EU, US Slams Zimbabwe’s Anti-Sanctions Day

The United States and the European Union has labelled the anti-sanctions day held in the country as a distraction.

The world powers insisted sanctions were not Zimbabwe’s problem but corruption.

As such, it won’t help the government meet the strong reform agenda set out by President Emmerson Mnangagwa when he came to power soon after the November 2017 coup.

Dr Stergomena Tax, the chairman of Southern African Development Community (SADC) member states, in a statement prior to the anti-sanction day, rallied behind Zimbabwe in calling for the removal of sanctions imposed at the turn of the century when Harare embarked on gross human rights violations.

“Sanctions have caused suffering among Zimbabweans and continue to have a far-reaching effect on Zimbabwe and the entire Sadc region,” he said in the statement.

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Chinese ambassador to Zimbabwe Guo Shaochun also backed the call in a tweet, saying: “Injustices in international relations forced developing countries into subjugation and poverty & still hold them back in independently choosing a path of development. #ZimSanctionsMustGo.”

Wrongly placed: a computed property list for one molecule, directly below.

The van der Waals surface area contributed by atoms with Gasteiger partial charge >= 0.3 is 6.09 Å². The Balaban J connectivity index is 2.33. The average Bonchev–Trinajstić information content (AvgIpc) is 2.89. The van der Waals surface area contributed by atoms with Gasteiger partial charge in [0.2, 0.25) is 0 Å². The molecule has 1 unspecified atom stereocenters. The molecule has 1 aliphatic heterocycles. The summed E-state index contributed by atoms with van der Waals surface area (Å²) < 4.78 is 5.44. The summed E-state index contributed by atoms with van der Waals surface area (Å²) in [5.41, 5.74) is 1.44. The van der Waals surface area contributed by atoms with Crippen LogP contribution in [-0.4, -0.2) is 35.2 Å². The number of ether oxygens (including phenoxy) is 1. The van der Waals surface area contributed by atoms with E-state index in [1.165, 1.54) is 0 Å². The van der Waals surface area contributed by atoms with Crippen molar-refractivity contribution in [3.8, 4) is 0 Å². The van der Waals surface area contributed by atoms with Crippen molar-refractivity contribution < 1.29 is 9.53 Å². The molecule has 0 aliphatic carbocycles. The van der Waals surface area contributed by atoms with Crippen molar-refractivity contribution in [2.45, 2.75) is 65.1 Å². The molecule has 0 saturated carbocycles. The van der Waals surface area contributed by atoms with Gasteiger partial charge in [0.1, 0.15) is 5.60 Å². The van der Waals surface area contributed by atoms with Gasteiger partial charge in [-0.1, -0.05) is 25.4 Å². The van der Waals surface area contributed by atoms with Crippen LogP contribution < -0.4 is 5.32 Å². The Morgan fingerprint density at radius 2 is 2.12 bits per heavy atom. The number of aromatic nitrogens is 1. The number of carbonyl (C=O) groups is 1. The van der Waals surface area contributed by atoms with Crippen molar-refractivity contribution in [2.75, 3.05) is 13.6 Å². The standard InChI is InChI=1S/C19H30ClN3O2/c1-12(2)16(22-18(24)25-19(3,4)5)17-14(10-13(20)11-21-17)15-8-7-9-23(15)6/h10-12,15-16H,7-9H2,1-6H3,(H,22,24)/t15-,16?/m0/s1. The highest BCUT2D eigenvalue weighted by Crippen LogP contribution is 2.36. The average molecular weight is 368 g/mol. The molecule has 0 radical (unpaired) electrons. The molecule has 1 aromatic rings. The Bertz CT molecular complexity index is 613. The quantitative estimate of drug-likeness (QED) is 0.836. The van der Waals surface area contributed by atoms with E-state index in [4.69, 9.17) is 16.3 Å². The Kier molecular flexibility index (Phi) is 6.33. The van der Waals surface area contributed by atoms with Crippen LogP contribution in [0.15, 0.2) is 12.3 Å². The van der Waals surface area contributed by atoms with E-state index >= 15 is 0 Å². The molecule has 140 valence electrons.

However, UK ambassador to Harare, Melanie Robinson, argued that sanctions cannot be blamed for the situation Zimbabwe finds itself in.

“It’s not sanctions, it’s corruption that drives away investors and leaves teachers, doctors, nurses and services struggling. Zimbabweans must be free to expose corruption, rights abuses and see perpetrators face justice,” she said.

The US ambassador to Zimbabwe, Brian A Nichols, said if the energy used by Zimbabwe to rally other SADC member states in call for an end to trade and travel restrictions imposed on Mnangagwa’s government, companies and individuals aligned to it was channelled into reform the country would greatly improve.

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“I think if the government of Zimbabwe put the energy that they put into organising these types of events and generating statements from other Sadc members into pursuing the reform agenda the better,” he said.

“The government of Zimbabwe campaigned and talked about reform three years ago in November 2017 and 2018 at the inauguration of President Mnangagwa. If they have events on the reform agenda and the conditions, the restrictive measures that the US, the EU, Canada, Australia and others have imposed would be met.

“I think this is a hollow exercise in that it does not solve the interests of the people of Zimbabwe,” he told journalists.

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It is the second year that the anti-sanctions solidarity day is being held.


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